Most people spend the majority of their day in their workplace, so it is easy to understand how a workplace that is poorly set up can cause you injury. Using the principles of ergonomics you can make your workplace a safer and healthier environment. Take this quiz to see how many rules of ergonomics you know.
Some 800,000 employees are injured each year as a result of a poor workplace setup.
Neutral position is the position in which minimum work is required for the body to maintain the position.
Most musculoskeletal disorders are caused by repeatedly straining and injuring the same area.
Productivity decreases after an injury since people become irritable and find it hard to focus on the job when they have aches and pains.
Many people end up with tendonitis and carpal tunnel syndrome as a result of incorrect computer posture placing strain on the wrists.
Ergonomics is the science of adapting workplace conditions to the size and capabilities of the employee.
Your knees should be slightly higher than your hips in order to relieve pressure on the lower back. The feet should rest comfortably on the floor or on a stool.
You computer should be 16 to 18 inches away from your eyes and your chin should be at the height of the center of the screen. This distance should help you to avoid leaning forward or backward, which can put pressure on the disks in the neck.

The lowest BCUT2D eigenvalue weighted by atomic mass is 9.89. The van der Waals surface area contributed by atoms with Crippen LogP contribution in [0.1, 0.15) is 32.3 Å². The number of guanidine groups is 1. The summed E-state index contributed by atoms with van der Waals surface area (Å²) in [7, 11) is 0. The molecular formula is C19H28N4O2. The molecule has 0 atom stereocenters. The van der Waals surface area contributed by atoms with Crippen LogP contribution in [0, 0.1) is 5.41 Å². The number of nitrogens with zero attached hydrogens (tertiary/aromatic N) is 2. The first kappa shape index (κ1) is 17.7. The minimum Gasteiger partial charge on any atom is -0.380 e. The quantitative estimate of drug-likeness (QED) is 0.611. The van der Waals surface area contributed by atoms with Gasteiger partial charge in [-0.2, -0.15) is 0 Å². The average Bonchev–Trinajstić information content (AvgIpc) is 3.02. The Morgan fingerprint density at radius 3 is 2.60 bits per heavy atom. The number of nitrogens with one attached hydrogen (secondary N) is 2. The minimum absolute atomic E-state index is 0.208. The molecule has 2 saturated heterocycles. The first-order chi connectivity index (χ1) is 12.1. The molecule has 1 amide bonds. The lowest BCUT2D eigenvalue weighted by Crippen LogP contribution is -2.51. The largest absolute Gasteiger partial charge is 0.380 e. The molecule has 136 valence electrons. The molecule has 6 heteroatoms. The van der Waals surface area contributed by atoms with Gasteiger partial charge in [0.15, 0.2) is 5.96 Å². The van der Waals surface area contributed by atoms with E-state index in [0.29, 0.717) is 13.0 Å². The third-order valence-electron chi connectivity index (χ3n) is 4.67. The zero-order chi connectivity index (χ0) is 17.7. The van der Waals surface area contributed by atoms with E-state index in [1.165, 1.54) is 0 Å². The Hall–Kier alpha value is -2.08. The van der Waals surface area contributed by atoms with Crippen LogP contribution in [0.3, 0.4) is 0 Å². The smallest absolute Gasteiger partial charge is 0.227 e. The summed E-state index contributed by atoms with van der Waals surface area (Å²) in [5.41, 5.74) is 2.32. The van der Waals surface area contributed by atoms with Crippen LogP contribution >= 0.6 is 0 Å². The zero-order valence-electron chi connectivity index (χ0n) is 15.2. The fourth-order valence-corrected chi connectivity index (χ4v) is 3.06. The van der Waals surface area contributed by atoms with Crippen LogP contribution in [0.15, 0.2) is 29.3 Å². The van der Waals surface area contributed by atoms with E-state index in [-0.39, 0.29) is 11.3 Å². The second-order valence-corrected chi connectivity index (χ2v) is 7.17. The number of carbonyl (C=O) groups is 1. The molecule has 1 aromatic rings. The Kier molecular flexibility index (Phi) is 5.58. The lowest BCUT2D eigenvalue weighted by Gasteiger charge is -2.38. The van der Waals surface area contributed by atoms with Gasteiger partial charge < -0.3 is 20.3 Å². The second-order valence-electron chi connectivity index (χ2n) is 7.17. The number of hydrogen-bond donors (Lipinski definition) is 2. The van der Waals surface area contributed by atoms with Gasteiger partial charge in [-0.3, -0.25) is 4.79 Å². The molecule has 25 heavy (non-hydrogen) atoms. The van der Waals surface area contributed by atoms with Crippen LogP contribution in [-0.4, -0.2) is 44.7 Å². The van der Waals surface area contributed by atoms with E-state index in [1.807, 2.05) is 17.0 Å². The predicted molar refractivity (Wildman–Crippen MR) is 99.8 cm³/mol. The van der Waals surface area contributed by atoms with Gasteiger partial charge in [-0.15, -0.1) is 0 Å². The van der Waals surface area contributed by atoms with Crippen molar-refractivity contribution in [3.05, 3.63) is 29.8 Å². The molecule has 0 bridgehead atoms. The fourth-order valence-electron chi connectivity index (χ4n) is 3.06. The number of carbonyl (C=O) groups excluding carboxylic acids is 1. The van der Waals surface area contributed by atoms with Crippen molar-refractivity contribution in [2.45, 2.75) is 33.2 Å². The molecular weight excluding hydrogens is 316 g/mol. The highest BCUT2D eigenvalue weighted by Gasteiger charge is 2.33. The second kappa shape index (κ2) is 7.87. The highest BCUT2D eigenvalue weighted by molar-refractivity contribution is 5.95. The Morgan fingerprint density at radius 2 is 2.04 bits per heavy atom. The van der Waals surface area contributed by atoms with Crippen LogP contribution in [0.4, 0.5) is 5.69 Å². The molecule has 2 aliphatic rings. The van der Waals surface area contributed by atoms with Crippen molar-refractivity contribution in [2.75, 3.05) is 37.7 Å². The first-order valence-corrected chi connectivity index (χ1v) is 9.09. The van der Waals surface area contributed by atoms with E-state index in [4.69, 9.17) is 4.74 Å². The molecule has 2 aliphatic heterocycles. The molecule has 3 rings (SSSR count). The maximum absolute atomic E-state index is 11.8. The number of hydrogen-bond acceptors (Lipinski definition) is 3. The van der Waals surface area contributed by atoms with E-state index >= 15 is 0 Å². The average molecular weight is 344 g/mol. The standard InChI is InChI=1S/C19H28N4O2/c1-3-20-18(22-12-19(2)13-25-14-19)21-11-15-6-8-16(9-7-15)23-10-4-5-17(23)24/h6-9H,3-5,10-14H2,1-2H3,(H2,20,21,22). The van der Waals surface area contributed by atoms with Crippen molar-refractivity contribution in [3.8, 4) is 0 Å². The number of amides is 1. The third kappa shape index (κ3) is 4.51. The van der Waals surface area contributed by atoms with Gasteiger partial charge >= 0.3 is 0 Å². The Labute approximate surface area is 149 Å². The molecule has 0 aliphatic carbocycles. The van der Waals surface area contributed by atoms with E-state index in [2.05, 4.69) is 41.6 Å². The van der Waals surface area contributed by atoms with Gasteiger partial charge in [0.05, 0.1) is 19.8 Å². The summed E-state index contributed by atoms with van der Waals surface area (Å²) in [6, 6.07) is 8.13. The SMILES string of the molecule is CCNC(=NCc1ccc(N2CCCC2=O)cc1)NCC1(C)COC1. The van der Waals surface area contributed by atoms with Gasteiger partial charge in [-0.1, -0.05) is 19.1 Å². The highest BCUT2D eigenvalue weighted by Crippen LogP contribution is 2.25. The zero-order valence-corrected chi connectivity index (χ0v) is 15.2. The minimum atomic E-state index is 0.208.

The rib cage supports the thoracic spine, making it less susceptible to injury than the neck or lower back.
Avoid crunching the phone between your shoulders as a method of holding it without using your hands. This method causes neck strain. Rather, use a headset or use the loudspeaker function.
Carpal tunnel syndrome results from muscle strain to the fingers, wrists and arms and can cause loss of grip.
Try to go for a five-minute walk every 20 to 30 minutes in order to increase the blood and oxygen flowing to your muscles. This helps to refresh the muscles so that they can maintain a good posture.
Although they tend to be more expensive, chairs that allow you to make more adjustments, including height and lumbar curve placement, can save you a lot of back problems.
The spine curves at four points, forming an "S" shape. Good posture should help to maintain this shape, which is the healthiest position for the back to be in.
Good posture keeps pressure on the bones rather than the intervertebral disks, which can withstand pressure for only a short time before damage occurs.